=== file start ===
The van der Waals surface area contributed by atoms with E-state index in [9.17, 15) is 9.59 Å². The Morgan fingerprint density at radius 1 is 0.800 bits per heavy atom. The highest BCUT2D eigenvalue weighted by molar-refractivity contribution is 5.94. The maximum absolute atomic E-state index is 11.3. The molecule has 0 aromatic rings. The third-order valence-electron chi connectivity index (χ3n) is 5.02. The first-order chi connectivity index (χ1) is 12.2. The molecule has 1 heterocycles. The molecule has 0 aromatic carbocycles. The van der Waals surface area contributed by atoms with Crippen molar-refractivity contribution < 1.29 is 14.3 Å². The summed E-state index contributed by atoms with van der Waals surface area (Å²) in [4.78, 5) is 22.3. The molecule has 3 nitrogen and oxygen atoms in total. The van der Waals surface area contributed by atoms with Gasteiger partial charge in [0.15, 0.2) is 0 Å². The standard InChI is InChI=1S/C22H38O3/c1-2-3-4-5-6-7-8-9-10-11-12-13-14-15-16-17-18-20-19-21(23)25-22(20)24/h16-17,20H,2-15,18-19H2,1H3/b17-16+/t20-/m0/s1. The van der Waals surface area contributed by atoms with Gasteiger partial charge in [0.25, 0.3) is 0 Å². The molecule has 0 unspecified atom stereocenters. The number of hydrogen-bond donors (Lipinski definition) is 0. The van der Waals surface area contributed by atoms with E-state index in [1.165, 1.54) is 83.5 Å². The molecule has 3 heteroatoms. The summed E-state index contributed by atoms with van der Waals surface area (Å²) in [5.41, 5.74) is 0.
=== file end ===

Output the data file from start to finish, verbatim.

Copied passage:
The van der Waals surface area contributed by atoms with E-state index in [9.17, 15) is 9.59 Å². The Morgan fingerprint density at radius 1 is 0.800 bits per heavy atom. The highest BCUT2D eigenvalue weighted by molar-refractivity contribution is 5.94. The maximum absolute atomic E-state index is 11.3. The molecule has 0 aromatic rings. The third-order valence-electron chi connectivity index (χ3n) is 5.02. The first-order chi connectivity index (χ1) is 12.2. The molecule has 1 heterocycles. The molecule has 0 aromatic carbocycles. The van der Waals surface area contributed by atoms with Crippen molar-refractivity contribution < 1.29 is 14.3 Å². The summed E-state index contributed by atoms with van der Waals surface area (Å²) in [4.78, 5) is 22.3. The molecule has 3 nitrogen and oxygen atoms in total. The van der Waals surface area contributed by atoms with Gasteiger partial charge in [0.15, 0.2) is 0 Å². The standard InChI is InChI=1S/C22H38O3/c1-2-3-4-5-6-7-8-9-10-11-12-13-14-15-16-17-18-20-19-21(23)25-22(20)24/h16-17,20H,2-15,18-19H2,1H3/b17-16+/t20-/m0/s1. The van der Waals surface area contributed by atoms with Gasteiger partial charge in [0.25, 0.3) is 0 Å². The molecule has 0 unspecified atom stereocenters. The number of hydrogen-bond donors (Lipinski definition) is 0. The van der Waals surface area contributed by atoms with E-state index in [1.165, 1.54) is 83.5 Å². The molecule has 3 heteroatoms. The summed E-state index contributed by atoms with van der Waals surface area (Å²) in [5.41, 5.74) is 0.